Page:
Midway through Botswana I find myself promising that I’ll have to come back here once this trip is over. It feels a bit like an unfinished visit.

Growing up in Africa you often take nature for granted, however my last job working on a film project in the Sabi Sands, Kruger National Park, has recently rekindled my love for ‘the bush’ all over again.

Here in Botswana there’s something special though – a relationship between humans and nature that I’ve never experienced before. An understanding of the importance of preserving wildlife, and living side by side with wild animals. An almost deep knowing of our interconnectedness.

It’s too much to put in limited words here, but my feelings are summed up on our last night camping just outside the Zambian border, about one kilometre from the outskirts of the nearby town.

It’s about 2 am when I’m woken by the sounds of cracking branches. I immediately know it’s elephants from the strong, yet very deliberate and almost delicate snaps. I freeze. The rain sheet of our tent is off and through the mosquito mesh, aided by a near full moon, I can see quite well.

I sit up slowly and see that Jordan is already up. His eyes are big. As big as mine. I’m about to whisper to him when suddenly the moon disappears. A towering black mass against the dark blue sky sways gently in front of us. I feel tiny. Somewhat squashable. I move only my neck so as to face her straight on – I’m sure it’s the matriarch of the herd, and she’s here to suss us out. I can hear Jordan’s breathing quicken.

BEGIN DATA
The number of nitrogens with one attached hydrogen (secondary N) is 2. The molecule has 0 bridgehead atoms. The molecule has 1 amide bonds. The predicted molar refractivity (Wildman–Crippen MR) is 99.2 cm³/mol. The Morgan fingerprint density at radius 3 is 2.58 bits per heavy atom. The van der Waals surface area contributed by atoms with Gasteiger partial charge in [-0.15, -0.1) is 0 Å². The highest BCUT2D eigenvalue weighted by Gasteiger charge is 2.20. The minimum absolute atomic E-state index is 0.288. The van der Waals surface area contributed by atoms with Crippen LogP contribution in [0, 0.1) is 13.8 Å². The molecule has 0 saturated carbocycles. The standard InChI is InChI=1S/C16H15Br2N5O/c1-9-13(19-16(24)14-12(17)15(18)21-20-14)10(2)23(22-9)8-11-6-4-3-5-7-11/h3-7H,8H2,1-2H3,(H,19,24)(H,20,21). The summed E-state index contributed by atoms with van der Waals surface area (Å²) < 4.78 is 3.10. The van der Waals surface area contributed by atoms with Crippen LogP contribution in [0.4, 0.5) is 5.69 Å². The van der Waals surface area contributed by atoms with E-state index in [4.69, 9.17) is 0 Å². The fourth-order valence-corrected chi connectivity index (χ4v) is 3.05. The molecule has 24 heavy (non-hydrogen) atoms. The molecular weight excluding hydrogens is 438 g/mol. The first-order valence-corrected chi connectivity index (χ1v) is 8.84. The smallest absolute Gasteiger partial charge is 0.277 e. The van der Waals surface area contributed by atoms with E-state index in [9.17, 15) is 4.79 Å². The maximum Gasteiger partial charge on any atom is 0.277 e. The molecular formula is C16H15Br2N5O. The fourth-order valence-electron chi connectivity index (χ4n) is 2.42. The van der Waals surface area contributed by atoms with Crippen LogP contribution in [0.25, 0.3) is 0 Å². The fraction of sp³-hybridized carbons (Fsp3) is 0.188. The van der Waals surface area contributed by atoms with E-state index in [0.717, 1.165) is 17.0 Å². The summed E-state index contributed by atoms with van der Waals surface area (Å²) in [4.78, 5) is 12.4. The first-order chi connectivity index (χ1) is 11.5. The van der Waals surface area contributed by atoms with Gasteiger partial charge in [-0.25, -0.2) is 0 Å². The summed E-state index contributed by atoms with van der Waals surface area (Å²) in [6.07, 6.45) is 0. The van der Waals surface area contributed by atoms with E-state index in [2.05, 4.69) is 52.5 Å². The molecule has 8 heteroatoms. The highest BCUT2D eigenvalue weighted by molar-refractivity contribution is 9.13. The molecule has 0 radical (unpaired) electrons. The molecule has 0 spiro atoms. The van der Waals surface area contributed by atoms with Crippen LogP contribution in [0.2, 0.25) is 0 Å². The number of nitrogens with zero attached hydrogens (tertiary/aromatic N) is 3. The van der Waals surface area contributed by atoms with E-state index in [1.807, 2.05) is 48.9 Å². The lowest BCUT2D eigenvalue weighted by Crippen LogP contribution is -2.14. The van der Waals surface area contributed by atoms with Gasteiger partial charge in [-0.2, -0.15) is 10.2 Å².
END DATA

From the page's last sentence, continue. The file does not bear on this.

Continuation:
Neither of us is afraid, but we also know this could always go ‘bad’. It’s very unlikely, but the potential is always there.

Five minutes later and she’s okayed our presence. Suddenly we’re surrounded by the herd. We watch for about half an hour, feeling a oneness with nature I’ve felt very rarely.

It’s a surreal moment that is suddenly broken by Don snoring. For a moment Jordan and I again hold our breaths, not sure if it will upset them.

But in a truly hilarious response they begin to grumble back as only elephants can. We muffle our laughs, which also join the belly chorus. The elephants are totally fine with us being there, and they almost come past one by one to check us out. Even the little ones, their curious trunks almost brave enough to touch the tent.

They’ve become so relaxed we can move quite freely now, and so we wake up Don to share the experience.

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